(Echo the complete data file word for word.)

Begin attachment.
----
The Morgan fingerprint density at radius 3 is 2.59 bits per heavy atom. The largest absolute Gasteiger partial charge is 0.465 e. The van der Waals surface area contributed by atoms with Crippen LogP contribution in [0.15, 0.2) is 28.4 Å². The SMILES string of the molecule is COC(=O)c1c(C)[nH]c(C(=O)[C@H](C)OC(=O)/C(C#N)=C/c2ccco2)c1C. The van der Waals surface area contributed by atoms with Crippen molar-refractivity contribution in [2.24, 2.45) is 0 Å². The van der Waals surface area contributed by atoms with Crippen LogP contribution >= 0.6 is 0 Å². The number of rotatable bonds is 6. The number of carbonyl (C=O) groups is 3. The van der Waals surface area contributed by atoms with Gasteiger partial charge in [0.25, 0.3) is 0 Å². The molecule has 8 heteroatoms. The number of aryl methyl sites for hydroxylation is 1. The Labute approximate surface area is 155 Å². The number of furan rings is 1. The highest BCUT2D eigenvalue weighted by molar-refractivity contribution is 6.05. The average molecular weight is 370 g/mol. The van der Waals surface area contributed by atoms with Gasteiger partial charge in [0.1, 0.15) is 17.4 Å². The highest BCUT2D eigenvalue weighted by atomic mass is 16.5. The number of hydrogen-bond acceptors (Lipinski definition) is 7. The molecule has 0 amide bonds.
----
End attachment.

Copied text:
The Morgan fingerprint density at radius 3 is 2.59 bits per heavy atom. The largest absolute Gasteiger partial charge is 0.465 e. The van der Waals surface area contributed by atoms with Crippen LogP contribution in [0.15, 0.2) is 28.4 Å². The SMILES string of the molecule is COC(=O)c1c(C)[nH]c(C(=O)[C@H](C)OC(=O)/C(C#N)=C/c2ccco2)c1C. The van der Waals surface area contributed by atoms with Crippen molar-refractivity contribution in [2.24, 2.45) is 0 Å². The van der Waals surface area contributed by atoms with Crippen LogP contribution >= 0.6 is 0 Å². The number of rotatable bonds is 6. The number of carbonyl (C=O) groups is 3. The van der Waals surface area contributed by atoms with Gasteiger partial charge in [0.25, 0.3) is 0 Å². The molecule has 8 heteroatoms. The number of aryl methyl sites for hydroxylation is 1. The Labute approximate surface area is 155 Å². The number of furan rings is 1. The highest BCUT2D eigenvalue weighted by molar-refractivity contribution is 6.05. The average molecular weight is 370 g/mol. The van der Waals surface area contributed by atoms with Gasteiger partial charge in [0.1, 0.15) is 17.4 Å². The highest BCUT2D eigenvalue weighted by atomic mass is 16.5. The number of hydrogen-bond acceptors (Lipinski definition) is 7. The molecule has 0 amide bonds.